Teak trees grow in the Park’s forests, along with saja, bijiayasal, lendia, haldu, dhaora, salai, amla, and amaltas. There are a lot of grasses, plants, bushes, and small trees on the ground. There are also places where bamboo grows. White kulu trees, which are also called “ghost trees,” stand out among the different shades of green. Mahua is another important tree for wildlife and native people in this area. Mammals and birds eat the flowers of this tree, and the tribal people also pick them to eat and make beer.


About 40 Bengal tigers, 39 species of mammals, 13 species of reptiles, and 3 species of amphibians live in the Park.

Wildlife like the chital, sambar, Nilgai, wild boar, and jackal are often seen. The Park is also home to the Indian leopard, the sloth bear, the Indian wolf, the wild dog, the porcupine, the monkeys, the jungle cat, the fox, the striped hyena, the gaur, the four-horned antelope, and the barking deer.

There are also a lot of birds in the Park. The wildlife authorities say that the Park is home to more than 210 species, including several that migrate. Some of them are the peafowl, junglefowl, crow pheasant, crimson-breasted barbet, red-vented bulbul, racket-tailed drongo, Indian roller, magpie robin, lesser whistling teal, pintail, shoveller, egrets and herons, minivet, oriole, wagtail, munia, myna, waterfowl,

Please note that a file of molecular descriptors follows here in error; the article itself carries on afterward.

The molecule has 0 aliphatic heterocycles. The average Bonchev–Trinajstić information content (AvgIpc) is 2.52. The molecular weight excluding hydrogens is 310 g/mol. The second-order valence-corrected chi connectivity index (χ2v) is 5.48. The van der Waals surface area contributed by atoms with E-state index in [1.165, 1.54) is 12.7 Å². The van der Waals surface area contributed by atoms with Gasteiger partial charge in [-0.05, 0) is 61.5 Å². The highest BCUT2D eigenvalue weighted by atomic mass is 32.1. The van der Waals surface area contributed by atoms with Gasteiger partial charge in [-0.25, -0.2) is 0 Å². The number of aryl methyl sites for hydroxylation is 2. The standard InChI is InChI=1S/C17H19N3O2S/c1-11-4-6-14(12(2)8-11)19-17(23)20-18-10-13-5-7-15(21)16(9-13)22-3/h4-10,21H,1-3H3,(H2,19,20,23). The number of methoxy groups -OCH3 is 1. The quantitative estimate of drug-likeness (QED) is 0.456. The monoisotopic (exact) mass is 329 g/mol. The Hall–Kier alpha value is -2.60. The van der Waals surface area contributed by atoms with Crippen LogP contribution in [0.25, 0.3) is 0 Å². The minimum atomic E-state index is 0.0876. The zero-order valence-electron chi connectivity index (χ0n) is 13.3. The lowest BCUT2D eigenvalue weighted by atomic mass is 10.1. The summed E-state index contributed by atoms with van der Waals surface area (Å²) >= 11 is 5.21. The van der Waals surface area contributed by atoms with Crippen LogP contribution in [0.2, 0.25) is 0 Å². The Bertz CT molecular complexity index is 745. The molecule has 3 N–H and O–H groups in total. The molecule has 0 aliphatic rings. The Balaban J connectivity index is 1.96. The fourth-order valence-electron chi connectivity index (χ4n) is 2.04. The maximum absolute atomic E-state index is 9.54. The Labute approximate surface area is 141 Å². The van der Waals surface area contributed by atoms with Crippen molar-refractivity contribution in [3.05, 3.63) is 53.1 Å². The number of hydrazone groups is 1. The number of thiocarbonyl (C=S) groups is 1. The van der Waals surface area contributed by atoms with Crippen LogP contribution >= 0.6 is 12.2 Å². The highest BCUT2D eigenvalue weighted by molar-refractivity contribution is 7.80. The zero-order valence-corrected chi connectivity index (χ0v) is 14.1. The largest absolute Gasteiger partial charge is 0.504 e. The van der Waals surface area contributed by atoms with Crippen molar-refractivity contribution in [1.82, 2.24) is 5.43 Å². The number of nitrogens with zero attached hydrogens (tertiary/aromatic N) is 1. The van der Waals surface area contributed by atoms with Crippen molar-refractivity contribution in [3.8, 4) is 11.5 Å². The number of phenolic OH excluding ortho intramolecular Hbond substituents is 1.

FAQs: Pench National Park

Pench National Park
Pench National Park

Why Pench National Park is famous?

The Royal Bengal tiger is the main reason why people know about Pench. The most recent Tiger Census says that there are about 40 tigers in the Park. There are also 39 kinds of mammals, 13 kinds of reptiles, and 3 kinds of amphibians that live there. Many chital, sambar, Nilgai, wild pig, gaur, and jackals can be seen here.

Which is better, Tadoba or Pench?

In general, Pench, which is in the Seoni and Chhindwara districts of Madhya Pradesh, is a better place to see birds and leopards, while the core area of Tadoba, which is in the Chandrapur district of Maharashtra, is a better place to see tigers.

What is the best time to visit Pench National Park?

Without a doubt, winter is the best time to go on a wildlife safari in Pench National Park because the weather is always nice and calm. The temperature drops every day from November through February until it reaches 5°C.